See also: Cactus and cáctus

EnglishEdit

 
Saguaro cactus (Ansel Adams, 1941)

EtymologyEdit

From Latin cactus, from Ancient Greek κάκτος (káktos, cardoon), possibly of pre-Greek origin.

PronunciationEdit

  • IPA(key): /ˈkæktəs/, /ˈkæktʊs/
  • (file)
  • (file)

NounEdit

cactus (plural cacti or cactuses or cactusses or cactus)

  1. (botany) Any member of the family Cactaceae, a family of flowering New World succulent plants suited to a hot, semi-desert climate.
  2. Any succulent plant with a thick fleshy stem bearing spines but no leaves, such as euphorbs.

Usage notesEdit

In modern English, the term cactus properly refers to plants belonging to the family Cactaceae. With one exception, all are native to the New World (the Americas). The sole exception is Rhipsalis, a jungle epiphyte found in tropical Africa, Madagascar, and Sri Lanka, as well as North and South America. Informally, cactus is used to refer to any stem succulent adapted to a dry climate, notably species from genus Euphorbia with forms reminiscent of Cactaceae. These succulents are better described as "cactoid" or "cactiform" unless they are actual members of the Cactaceae.

HypernymsEdit

HyponymsEdit

Derived termsEdit

Related termsEdit

DescendantsEdit

  • Welsh: cactws

TranslationsEdit

AdjectiveEdit

cactus (not comparable)

  1. (Australia, New Zealand, slang) Non-functional, broken, exhausted, dead.
    • 2001 July 8, Dave, “TV Problems”, in aus.electronics, Usenet[1]:
      I wouldn't mind throwing it away if it's cactus except for the VCR part which works fine, so then I'd be up for a new VCR as well.
    • 2004 August 25, AC, “water damage ???”, in alt.cellular.nokia, Usenet[2]:
      I would say it's cactus. Water conducts & destroys components & PCBs very easily. Hence the water-resistant phones.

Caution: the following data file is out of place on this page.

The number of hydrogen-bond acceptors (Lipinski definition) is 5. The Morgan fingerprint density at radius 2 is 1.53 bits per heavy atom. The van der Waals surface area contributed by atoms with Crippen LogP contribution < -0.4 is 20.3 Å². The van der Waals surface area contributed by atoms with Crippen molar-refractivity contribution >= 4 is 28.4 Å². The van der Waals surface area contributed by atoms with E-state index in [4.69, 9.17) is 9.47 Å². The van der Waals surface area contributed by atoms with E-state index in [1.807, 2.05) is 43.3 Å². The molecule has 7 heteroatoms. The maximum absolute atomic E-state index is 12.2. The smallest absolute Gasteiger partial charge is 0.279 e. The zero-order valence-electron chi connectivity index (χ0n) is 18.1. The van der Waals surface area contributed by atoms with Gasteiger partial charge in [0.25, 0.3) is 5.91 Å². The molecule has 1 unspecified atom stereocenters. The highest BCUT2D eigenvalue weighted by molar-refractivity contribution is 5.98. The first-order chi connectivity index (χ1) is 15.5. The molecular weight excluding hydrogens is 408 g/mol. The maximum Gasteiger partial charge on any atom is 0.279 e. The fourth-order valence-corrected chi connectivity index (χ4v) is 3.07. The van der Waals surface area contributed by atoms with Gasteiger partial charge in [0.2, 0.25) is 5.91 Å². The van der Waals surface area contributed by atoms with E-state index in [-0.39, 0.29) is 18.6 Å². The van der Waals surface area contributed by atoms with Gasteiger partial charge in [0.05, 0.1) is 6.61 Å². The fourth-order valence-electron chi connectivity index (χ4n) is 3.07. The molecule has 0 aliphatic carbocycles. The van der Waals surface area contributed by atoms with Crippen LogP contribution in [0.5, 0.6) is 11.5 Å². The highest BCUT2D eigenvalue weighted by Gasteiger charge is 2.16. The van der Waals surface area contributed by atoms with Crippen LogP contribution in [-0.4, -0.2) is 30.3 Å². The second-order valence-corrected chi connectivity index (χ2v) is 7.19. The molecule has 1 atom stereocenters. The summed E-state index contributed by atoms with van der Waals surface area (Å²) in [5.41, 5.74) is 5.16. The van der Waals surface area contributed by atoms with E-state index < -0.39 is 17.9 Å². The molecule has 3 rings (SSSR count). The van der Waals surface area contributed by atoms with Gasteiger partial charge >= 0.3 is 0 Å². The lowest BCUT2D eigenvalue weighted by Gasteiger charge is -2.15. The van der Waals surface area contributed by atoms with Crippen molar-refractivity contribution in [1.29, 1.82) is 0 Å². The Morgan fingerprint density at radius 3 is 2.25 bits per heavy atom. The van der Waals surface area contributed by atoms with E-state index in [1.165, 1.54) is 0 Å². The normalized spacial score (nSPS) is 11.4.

• 2009, Will Chaffey, Swimming with Crocodiles: An Australian Adventure[3], page 108:
      ‘It′s cactus,’ Rod, the helicopter pilot, said at the sound of the piston ring shattering.
    • 2018"Fractured", Wentworth
      Michael Armstrong: "Michael Armstrong, I represent Sonia Stevens."
      Sue "Boomer" Jenkins: "Oh, haven't you heard? She cactus."
      Armstrong "Yes, I realize that, and that's a terrible business.

Related termsEdit

See alsoEdit

See also the 1911 Encyclopædia Britannica's article on:

AsturianEdit

PronunciationEdit

  • IPA(key): /ˈkaɡtus/, [ˈkaɣ̞.t̪us]

NounEdit

cactus m (plural cactus)

  1. (botany) cactus (member of the Cactaceae)

CatalanEdit

EtymologyEdit

Borrowed from Latin cactus, from Ancient Greek κάκτος (káktos, cardoon), of pre-Greek origin.

PronunciationEdit

NounEdit

cactus m (plural cactus)

  1. (botany) cactus (member of the Cactaceae)

Further readingEdit


DutchEdit

 
Dutch Wikipedia has an article on:
Wikipedia nl

Alternative formsEdit

EtymologyEdit

Borrowed from Latin cactus, from Ancient Greek κάκτος (káktos, cardoon), of pre-Greek origin.

PronunciationEdit

  • IPA(key): /ˈkɑk.tʏs/
  • (file)
  • Hyphenation: cac‧tus

NounEdit

cactus m (plural cactussen, diminutive cactusje n)

  1. cactus, plant of the family Cactaceae
    Synonym: cactee

Derived termsEdit

DescendantsEdit


FrenchEdit

PronunciationEdit

NounEdit

cactus m (plural cactus)

  1. cactus

DescendantsEdit

Further readingEdit


ItalianEdit

NounEdit

cactus m (invariable)

  1. cactus

Further readingEdit

  • cactus in Treccani.it – Vocabolario Treccani on line, Istituto dell'Enciclopedia Italiana

AnagramsEdit


LatinEdit

EtymologyEdit

From Ancient Greek κάκτος (káktos, cardoon).

PronunciationEdit

NounEdit

cactus m (genitive cactī); second declension

  1. the cardoon, Cynara cardunculus

DeclensionEdit

Second-declension noun.

Case Singular Plural
Nominative cactus cactī
Genitive cactī cactōrum
Dative cactō cactīs
Accusative cactum cactōs
Ablative cactō cactīs
Vocative cacte cactī

DescendantsEdit

ReferencesEdit

  • cactus in Charlton T. Lewis and Charles Short (1879) A Latin Dictionary, Oxford: Clarendon Press
  • cactus in Gaffiot, Félix (1934) Dictionnaire illustré Latin-Français, Hachette

RomanianEdit

EtymologyEdit

From French cactus

NounEdit

cactus m (plural cactuși)

  1. cactus

DeclensionEdit


SpanishEdit

EtymologyEdit

From translingual Cactus.[1]

PronunciationEdit

  • IPA(key): /ˈkaɡtus/, [ˈkaɣ̞.t̪us]
  • Hyphenation: cac‧tus

NounEdit

cactus m (plural cactus)

  1. Alternative form of cacto

ReferencesEdit

  1. ^ cactus” in Diccionario panhispánico de dudas, primera edición, Real Academia Española, 2005.

Further readingEdit